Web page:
2. Kawakami H, Zaanan A, Sinicrope FA. Microsatellite instability testing and its role in the management of colorectal cancer. Curr Treat Options Oncol. 2015;16(7):30. doi:10.1007/s11864-015-0348-2
  3. Dienstmann R, Salazar R, Tabernero J. Molecular subtypes and the evolution of treatment decisions in metastatic colorectal cancer. Am Soc Clin Oncol Educ Book. 2018;38:231-238. doi:10.1200/EDBK_200929
  4. Porru M, Pompili L, Caruso C, Biroccio A, Leonetti C. Targeting KRAS in metastatic colorectal cancer: current strategies and emerging opportunities. J Exp Clin Cancer Res. 2018;37(1):57. doi:10.1186/s13046-018-0719-1
  5. Allegra CJ, Rumble RB, Hamilton SR, et al. Extended RAS gene mutation testing in metastatic colorectal carcinoma to predict response to anti-epidermal growth factor receptor monoclonal antibody therapy: American Society of Clinical Oncology Provisional Clinical Opinion Update 2015. J Clin Oncol. 2016;34(2):179-185. doi:10.1200/JCO.2015.63.9674
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  9. Sandhu J, Wang C, Fakih M. Clinical response to T-DM1 in HER2-amplified, KRAS-mutated metastatic colorectal cancer. J Natl Compr Canc Netw. 2020;18(2):116-119. doi:10.6004/jnccn.2019.7371
  10. Emmanouilides C, Sfakiotaki G, Androulakis N, et al. Front-line bevacizumab in combination with oxaliplatin, leucovorin and 5-fluorouracil (FOLFOX) in patients with metastatic colorectal cancer: a multicenter phase II study. BMC Cancer. 2007;7:91. doi:10.1186/1471-2407-7-91
  11. Venook AP, Niedzwiecki D, Lenz HJ, et al. Effect of first-line chemotherapy combined with cetuximab or bevacizumab on overall survival in patients With KRAS wild-type advanced or metastatic colorectal cancer: a randomized clinical trial. JAMA. 2017;317(23):2392-2401. doi:10.1001/jama.2017.7105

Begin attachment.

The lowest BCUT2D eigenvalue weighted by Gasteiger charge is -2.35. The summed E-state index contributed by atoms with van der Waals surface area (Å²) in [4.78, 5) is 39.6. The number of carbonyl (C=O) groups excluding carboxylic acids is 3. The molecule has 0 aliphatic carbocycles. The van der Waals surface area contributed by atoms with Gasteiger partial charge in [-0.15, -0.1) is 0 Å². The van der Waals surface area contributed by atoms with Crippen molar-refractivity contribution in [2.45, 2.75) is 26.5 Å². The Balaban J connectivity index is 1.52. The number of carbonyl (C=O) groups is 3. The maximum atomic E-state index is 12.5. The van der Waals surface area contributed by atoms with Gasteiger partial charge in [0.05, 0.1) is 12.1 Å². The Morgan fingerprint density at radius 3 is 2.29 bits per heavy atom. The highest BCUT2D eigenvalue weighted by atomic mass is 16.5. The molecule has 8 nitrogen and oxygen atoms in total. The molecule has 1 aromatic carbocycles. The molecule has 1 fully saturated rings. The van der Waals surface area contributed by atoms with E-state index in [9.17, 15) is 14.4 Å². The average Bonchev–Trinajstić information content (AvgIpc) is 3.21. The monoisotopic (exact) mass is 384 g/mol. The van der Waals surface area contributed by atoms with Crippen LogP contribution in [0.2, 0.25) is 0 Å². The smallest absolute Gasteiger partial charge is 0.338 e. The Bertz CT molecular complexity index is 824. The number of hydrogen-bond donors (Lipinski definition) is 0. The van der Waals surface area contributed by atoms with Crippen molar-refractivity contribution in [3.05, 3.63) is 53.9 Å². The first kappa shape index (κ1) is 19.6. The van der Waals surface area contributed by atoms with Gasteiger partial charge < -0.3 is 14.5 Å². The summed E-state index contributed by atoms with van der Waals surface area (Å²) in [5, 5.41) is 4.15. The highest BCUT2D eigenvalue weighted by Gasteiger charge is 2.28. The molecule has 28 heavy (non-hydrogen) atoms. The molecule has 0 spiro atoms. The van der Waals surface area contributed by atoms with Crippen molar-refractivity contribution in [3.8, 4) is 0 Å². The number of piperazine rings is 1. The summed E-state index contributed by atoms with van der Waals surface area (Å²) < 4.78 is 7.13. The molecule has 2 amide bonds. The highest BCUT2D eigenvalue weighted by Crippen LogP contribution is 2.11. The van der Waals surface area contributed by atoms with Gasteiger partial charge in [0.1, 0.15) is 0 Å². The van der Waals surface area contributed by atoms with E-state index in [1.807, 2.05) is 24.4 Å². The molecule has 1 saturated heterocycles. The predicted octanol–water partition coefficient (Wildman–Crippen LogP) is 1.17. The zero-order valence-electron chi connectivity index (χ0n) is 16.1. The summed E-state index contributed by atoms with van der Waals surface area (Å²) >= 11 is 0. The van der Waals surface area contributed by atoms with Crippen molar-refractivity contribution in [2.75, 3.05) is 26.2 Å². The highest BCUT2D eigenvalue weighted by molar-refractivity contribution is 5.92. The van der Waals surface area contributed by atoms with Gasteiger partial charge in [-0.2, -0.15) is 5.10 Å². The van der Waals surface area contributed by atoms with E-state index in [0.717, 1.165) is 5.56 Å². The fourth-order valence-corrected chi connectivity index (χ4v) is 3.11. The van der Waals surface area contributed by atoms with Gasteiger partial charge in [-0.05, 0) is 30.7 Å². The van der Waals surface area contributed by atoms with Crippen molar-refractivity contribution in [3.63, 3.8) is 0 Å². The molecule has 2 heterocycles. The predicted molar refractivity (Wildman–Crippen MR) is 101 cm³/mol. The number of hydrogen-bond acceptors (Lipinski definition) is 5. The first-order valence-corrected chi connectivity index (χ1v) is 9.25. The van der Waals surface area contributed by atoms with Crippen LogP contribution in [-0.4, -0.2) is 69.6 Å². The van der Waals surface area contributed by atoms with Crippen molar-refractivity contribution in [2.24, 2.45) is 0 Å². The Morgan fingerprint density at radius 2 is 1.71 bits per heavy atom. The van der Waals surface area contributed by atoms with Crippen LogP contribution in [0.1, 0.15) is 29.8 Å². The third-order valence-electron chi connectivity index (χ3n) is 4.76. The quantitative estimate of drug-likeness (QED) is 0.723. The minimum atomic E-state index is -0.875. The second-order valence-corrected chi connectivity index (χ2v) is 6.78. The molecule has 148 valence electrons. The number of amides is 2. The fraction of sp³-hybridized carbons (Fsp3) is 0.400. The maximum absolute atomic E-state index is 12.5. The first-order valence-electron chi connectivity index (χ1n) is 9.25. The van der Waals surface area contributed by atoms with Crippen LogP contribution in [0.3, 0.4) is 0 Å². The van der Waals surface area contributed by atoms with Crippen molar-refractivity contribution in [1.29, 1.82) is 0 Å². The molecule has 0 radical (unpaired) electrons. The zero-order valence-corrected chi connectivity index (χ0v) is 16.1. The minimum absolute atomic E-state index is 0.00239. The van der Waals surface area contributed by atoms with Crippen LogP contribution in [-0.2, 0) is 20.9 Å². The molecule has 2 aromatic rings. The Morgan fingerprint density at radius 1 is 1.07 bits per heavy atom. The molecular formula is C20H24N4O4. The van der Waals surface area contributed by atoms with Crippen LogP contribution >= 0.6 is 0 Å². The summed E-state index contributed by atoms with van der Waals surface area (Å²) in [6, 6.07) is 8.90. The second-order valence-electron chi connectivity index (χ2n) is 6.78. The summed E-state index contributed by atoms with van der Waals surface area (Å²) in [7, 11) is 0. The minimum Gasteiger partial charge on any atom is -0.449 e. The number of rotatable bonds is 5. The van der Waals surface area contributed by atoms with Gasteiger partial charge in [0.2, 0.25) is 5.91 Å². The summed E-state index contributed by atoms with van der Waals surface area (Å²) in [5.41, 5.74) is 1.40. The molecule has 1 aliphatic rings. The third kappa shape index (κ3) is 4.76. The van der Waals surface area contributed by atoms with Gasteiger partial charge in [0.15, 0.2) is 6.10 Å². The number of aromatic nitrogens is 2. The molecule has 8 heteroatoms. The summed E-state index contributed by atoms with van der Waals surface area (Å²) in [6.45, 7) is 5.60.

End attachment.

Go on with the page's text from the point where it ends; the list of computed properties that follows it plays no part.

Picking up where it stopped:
12. Heinemann V, von Weikersthal LF, Decker T, et al. FOLFIRI plus cetuximab versus FOLFIRI plus bevacizumab as first-line treatment for patients with metastatic colorectal cancer (FIRE-3): a randomised, open-label, phase 3 trial. Lancet Oncol. 2014;15(10):1065-1075. doi:10.1016/S1470-2045(14)70330-4
  13. Martín-Martorell P, Roselló S, Rodríguez-Braun E, Chirivella I, Bosch A, Cervantes A. Biweekly cetuximab and irinotecan in advanced colorectal cancer patients progressing after at least one previous line of chemotherapy: results of a phase II single institution trial. Br J Cancer. 2008;99(3):455-458. doi:10.1038/sj.bjc.6604530
  14. Peeters M, Price TJ, Cervantes A, et al. Randomized phase III study of panitumumab with fluorouracil, leucovorin, and irinotecan (FOLFIRI) compared with FOLFIRI alone as second-line treatment in patients with metastatic colorectal cancer. J Clin Oncol. 2010;28(31):4706-4713. doi:10.1200/JCO.2009.27.6055
  15. Cremolini C, Loupakis F, Antoniotti C, et al. FOLFOXIRI plus bevacizumab versus FOLFIRI plus bevacizumab as first-line treatment of patients with metastatic colorectal cancer: updated overall survival and molecular subgroup analyses of the open-label, phase 3 TRIBE study. Lancet Oncol. 2015;16(13):1306-1315. doi:10.1016/S1470-2045(15)00122-9
  16. Van Cutsem E, Tejpar S, Vanbeckevoort D, et al. Intrapatient cetuximab dose escalation in metastatic colorectal cancer according to the grade of early skin reactions: the randomized EVEREST study. J Clin Oncol. 2012;30(23):2861-2868. doi:10.1200/JCO.2011.40.9243
  17. Van Cutsem E. Optimizing administration of epidermal growth factor receptor-targeted agents in the treatment of colorectal cancer. Clin Colorectal Cancer. 2007;6(suppl 2):S60-S65. doi:10.3816/ccc.2007.s.004
  18. Le DT, Uram JN, Wang H, et al. PD-1 blockade in tumors with mismatch-repair deficiency. N Engl J Med. 2015;372(26):2509-2520. doi:10.1056/NEJMoa1500596
  19. Overman MJ, McDermott R, Leach JL, et al. Nivolumab in patients with metastatic DNA mismatch repair-deficient or microsatellite instability-high colorectal cancer (CheckMate 142): an open-label, multicentre, phase 2 study. Lancet Oncol. 2017;18(9):1182-1191. Published correction appears in Lancet Oncol. 2017;18(9):e510.
  20. Overman MJ, Lonardi S, Wong KYM, et al. Durable clinical benefit with nivolumab plus ipilimumab in DNA mismatch repair-deficient/microsatellite instability-high metastatic colorectal cancer. J Clin Oncol. 2018;36(8):773-779. doi:10.1200/JCO.2017.76.9901
  21. Meric-Bernstam F, Hurwitz H, Raghav KPS, et al. Pertuzumab plus trastuzumab for HER2-amplified metastatic colorectal cancer (MyPathway): an updated report from a multicentre, open-label, phase 2a, multiple basket study. Lancet Oncol. 2019;20(4):518-530. doi:10.1016/S1470-2045(18)30904-5
  22. Sartore-Bianchi A, Trusolino L, Martino C, et al. Dual-targeted therapy with trastuzumab and lapatinib in treatment-refractory, KRAS codon 12/13 wild-type, HER2-positive metastatic colorectal cancer (HERACLES): a proof-of-concept, multicentre, open-label, phase 2 trial. Lancet Oncol. 2016;17(6):738-746. Published correction appears in Lancet Oncol. 2016;17(10):e420].